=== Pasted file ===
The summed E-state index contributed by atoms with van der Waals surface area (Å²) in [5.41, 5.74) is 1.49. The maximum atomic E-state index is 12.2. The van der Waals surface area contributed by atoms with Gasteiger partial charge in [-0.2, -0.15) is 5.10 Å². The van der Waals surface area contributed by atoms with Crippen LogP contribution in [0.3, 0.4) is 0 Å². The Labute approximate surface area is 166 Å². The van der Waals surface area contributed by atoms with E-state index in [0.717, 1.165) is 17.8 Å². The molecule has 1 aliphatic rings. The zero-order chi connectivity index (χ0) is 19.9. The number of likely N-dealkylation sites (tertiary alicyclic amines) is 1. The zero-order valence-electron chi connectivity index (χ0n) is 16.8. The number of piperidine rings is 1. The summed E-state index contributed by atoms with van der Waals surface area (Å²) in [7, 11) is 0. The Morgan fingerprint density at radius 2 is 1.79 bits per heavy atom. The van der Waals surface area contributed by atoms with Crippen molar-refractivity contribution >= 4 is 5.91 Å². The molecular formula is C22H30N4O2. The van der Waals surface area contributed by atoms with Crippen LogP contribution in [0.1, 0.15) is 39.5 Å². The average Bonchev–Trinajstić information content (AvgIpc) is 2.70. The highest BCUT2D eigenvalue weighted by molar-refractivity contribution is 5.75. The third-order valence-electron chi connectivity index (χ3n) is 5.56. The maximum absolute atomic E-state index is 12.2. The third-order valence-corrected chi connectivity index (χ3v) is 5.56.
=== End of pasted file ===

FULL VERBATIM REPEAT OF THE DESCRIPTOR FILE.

The summed E-state index contributed by atoms with van der Waals surface area (Å²) in [5.41, 5.74) is 1.49. The maximum atomic E-state index is 12.2. The van der Waals surface area contributed by atoms with Gasteiger partial charge in [-0.2, -0.15) is 5.10 Å². The van der Waals surface area contributed by atoms with Crippen LogP contribution in [0.3, 0.4) is 0 Å². The Labute approximate surface area is 166 Å². The van der Waals surface area contributed by atoms with E-state index in [0.717, 1.165) is 17.8 Å². The molecule has 1 aliphatic rings. The zero-order chi connectivity index (χ0) is 19.9. The number of likely N-dealkylation sites (tertiary alicyclic amines) is 1. The zero-order valence-electron chi connectivity index (χ0n) is 16.8. The number of piperidine rings is 1. The summed E-state index contributed by atoms with van der Waals surface area (Å²) in [7, 11) is 0. The Morgan fingerprint density at radius 2 is 1.79 bits per heavy atom. The van der Waals surface area contributed by atoms with Crippen molar-refractivity contribution >= 4 is 5.91 Å². The molecular formula is C22H30N4O2. The van der Waals surface area contributed by atoms with Crippen LogP contribution in [0.1, 0.15) is 39.5 Å². The average Bonchev–Trinajstić information content (AvgIpc) is 2.70. The highest BCUT2D eigenvalue weighted by molar-refractivity contribution is 5.75. The third-order valence-electron chi connectivity index (χ3n) is 5.56. The maximum absolute atomic E-state index is 12.2. The third-order valence-corrected chi connectivity index (χ3v) is 5.56.